Franklin D. Roosevelt proved to be even more desirous of international standing than Woodrow Wilson. Like Wilson, FDR was ardent for power and status -- personally as well as nationally -- in the international arena. However, he had the additional motivation of the Great Depression and his administration's failure to ameliorate it. He saw American participation in the war as a way to export sufficient manpower to Europe and idled productive power to munitions to lift the depression his domestic mismanagement had lengthened and deepened. Thus, he labored to involve the U.S. in that conflict against popular sentiment while publicly mouthing anti-interventionist positions ("Your boys are not going to be sent into any foreign wars.")
The conclusion of the war, the development of intercontinental bombers and the atom bomb, and the formation of the American and Soviet spheres of influence in Europe, placed the U.S. in an unprecedented position. FDR's wartime policies had turned the U.S.S.R. into a large and looming threat; unopposed, it could easily swallow all of Europe. Our prior interventions, to which the mistakes of Bretton Woods and Yalta added significantly, had burdened us with a moral obligation to remain deeply involved in the miseries of the larger world. Indeed, it had become obligatory the America to become and remain the world's dominant military power -- and to commit the use of that power to the restraint of Soviet power, in Europe and elsewhere.
Despite the collapse of the Soviet Union, the dissolution of the Warsaw Pact, and the rise of the supposedly unchallengeable American "hyperpower," matters remain so today.
Our diplomatic and military involvement in world affairs is no longer optional. It's not about the United Nations, now a farce to rival Wilson's League. It's about protecting our own interests and atoning for our sins, in roughly equal measures.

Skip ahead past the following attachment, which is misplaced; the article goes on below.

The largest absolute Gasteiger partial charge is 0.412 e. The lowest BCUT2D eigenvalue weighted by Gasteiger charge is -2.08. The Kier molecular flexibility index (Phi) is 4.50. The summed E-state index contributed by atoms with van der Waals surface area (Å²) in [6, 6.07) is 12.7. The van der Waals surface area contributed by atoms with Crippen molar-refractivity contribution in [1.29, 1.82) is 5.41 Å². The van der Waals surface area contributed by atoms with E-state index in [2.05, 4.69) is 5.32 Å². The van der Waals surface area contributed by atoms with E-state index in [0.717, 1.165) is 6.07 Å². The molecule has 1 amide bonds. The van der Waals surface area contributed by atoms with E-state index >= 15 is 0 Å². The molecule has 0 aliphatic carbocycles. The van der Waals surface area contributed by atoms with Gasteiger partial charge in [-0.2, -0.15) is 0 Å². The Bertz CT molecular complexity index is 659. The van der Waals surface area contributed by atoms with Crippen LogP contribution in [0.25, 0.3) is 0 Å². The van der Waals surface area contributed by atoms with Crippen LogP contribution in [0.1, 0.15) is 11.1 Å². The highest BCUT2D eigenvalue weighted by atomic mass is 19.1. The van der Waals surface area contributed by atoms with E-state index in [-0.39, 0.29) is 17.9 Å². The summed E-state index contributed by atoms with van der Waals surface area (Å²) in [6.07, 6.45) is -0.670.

It was believed, in the early post-World-War-II years, that only an expansive American military presence could deter the Soviet Union's tendency toward aggressive expansion. That belief gave rise to the NATO and SEATO alliances, intended to secure Western Europe and our allies and clients in Southeast Asia against Communist encroachments. In retrospect, those alliances were mistakes that compounded our previous ones, as they removed all incentive from our "allies" to maintain adequate forces for their own defense. The consequences are particularly garish in Europe. Despite a population and an economy comparable to our own, the European Union is utterly incapable of mustering a significant military force, and whose citizens are wholly unwilling that Europe should ever again wield "hard power," even in its own defense.
Two nations other than the United States have emphasized military development and the increase of military capability. Those two nations are not our friends. Their international ambitions threaten our allies, our client states, and our national interests. And for the present we must stand alone against them.